Why Written Documentation Really Does Matter
For Both Company and Employees, Doing it Right is The Right Thing to Do
Your IT team is incredibly important to the success of your company. Although your product isn’t IT support, your IT employees take care of customer service support for both your internal customers and your external customers.
Roger is a member of your IT team who struggles with good customer service skills. His technical work is great. He jokes that he is the IT stereotype: very introverted, uncomfortable with women, and engaged in conversation only when discussing technical issues. As he says, he loves machines, and he doesn’t understand why people don’t understand computers since they make so much sense.
Ever since Roger started working for your company a year ago, you have received feedback about his poor customer service skills. You talked with him frequently and shared this feedback when he first started. People said he was mean, that they thought he viewed them as stupid, described him as short tempered, etc. Roger agreed, saying that machines make more sense to him than people do, and that the people part of the job was the part he disliked. He said he would try to improve, so you sent him to a weeklong customer service skills class. No improvement.
After your company started to grow, you put into place an employee handbook with policies to help guide your staff. You included a policy on how to handle poor performance and termination that you had hoped to never use, but Roger’s customer service struggles forced you to follow through on tough feedback.
You worked through your policy guidelines and gave Roger several warnings. Your HR consultant helped you with the wording of each document you gave him, going over the issues. To your extreme frustration, Roger was not able to improve despite the fact you told him repeatedly in writing and in conversations that he had to fix this problem.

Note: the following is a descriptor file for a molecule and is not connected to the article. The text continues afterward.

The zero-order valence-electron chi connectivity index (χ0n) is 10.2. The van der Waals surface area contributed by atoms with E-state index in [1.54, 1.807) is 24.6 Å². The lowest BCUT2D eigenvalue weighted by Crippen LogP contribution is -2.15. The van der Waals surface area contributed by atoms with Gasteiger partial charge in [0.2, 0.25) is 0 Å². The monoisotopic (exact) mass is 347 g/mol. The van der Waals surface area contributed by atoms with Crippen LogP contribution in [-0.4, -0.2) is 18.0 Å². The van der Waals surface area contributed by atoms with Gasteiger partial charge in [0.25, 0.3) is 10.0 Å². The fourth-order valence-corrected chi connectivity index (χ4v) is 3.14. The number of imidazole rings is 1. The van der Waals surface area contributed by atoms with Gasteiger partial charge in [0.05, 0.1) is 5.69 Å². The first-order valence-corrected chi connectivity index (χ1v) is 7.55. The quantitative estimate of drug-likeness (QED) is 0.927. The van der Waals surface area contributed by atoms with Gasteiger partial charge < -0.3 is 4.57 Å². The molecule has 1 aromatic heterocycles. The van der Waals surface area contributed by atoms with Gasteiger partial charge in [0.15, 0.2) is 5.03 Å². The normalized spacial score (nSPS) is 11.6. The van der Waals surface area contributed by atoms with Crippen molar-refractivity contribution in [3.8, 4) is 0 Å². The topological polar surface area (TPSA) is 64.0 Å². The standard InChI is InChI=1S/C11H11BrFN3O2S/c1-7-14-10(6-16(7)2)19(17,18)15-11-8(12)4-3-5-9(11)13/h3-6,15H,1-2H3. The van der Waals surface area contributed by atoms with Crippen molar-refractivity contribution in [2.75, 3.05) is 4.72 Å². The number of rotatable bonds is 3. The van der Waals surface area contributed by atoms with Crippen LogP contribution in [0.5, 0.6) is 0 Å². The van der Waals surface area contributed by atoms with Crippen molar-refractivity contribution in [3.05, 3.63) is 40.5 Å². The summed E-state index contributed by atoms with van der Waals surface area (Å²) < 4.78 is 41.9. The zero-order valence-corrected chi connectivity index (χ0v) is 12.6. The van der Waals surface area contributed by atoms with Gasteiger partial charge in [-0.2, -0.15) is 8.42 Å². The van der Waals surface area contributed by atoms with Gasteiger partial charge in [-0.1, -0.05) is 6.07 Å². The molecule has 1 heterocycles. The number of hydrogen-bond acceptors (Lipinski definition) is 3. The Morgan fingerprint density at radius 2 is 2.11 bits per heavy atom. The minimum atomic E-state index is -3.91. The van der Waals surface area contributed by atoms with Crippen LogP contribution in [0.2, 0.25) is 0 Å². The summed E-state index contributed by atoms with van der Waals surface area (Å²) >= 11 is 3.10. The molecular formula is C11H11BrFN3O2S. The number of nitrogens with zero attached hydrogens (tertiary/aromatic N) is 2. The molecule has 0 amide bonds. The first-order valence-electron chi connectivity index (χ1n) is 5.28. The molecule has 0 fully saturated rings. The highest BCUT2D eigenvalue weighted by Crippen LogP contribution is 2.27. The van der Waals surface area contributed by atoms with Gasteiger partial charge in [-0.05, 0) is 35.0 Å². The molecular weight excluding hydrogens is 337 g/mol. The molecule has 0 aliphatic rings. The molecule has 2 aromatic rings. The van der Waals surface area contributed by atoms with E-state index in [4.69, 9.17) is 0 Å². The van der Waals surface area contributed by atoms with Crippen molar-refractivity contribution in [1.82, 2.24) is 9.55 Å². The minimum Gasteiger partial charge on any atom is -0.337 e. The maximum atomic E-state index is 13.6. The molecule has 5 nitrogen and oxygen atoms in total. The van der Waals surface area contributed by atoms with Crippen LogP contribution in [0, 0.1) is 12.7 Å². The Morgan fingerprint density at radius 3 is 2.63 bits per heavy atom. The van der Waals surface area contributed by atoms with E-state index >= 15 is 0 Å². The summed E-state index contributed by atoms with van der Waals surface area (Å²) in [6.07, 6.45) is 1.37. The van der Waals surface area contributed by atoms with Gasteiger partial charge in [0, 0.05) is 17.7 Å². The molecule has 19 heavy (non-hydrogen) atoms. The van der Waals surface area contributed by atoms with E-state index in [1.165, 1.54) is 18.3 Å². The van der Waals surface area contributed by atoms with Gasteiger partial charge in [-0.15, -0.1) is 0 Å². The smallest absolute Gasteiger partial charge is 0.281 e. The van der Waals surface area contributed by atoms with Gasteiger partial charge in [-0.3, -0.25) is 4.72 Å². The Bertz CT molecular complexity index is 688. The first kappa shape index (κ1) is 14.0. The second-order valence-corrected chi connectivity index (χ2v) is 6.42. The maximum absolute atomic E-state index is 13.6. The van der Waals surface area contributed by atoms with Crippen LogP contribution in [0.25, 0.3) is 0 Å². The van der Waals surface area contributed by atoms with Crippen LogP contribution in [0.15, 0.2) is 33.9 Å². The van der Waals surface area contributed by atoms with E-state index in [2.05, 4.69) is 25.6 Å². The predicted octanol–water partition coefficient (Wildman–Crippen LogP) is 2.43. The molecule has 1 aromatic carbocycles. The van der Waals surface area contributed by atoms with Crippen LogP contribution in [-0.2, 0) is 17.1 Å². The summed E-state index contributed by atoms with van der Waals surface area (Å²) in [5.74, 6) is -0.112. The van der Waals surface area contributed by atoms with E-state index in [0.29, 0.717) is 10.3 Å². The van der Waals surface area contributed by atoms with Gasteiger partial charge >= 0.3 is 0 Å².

The complaints continued, so you had to let Roger go. You like Roger, and you always treated him with respect even during tough conversations, and it was difficult terminating him. You had your HR consultant present during the termination, and Roger invited both of you to his termination party that evening.
Soon afterwards, you received notification from the state unemployment agency saying Roger had applied for unemployment benefits.
Your file and all the written documentation on Roger’s performance issues were well organized, so you could back up every discussion you had with him. When the unemployment hearing took place, you went over all your material with the hearing officer.You were later notified that Roger’s unemployment claim had been denied.
Why was it worth the trouble to document the problems with Roger in writing?
How did your written documentation help you win the unemployment hearing?
How can thorough documentation help you win any other potential claims, such as discrimination?
How did the written documentation and verbal conversations help Roger and the unemployment office understand the performance issues?
Did you do everything you could to make the situation work with Roger?
No, you don’t want to have to terminate one of your employees, but sometimes there is a “good termination.” How do you make a termination as clean as possible?
Did you ever take any action that hurt Roger’s dignity? Why is that important?
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Remember, supervisory training for those who manage your employees is a good investment and is important to your business. We here at MGMTinsight can help. Follow us on Facebook, Twitter, and LinkedIn.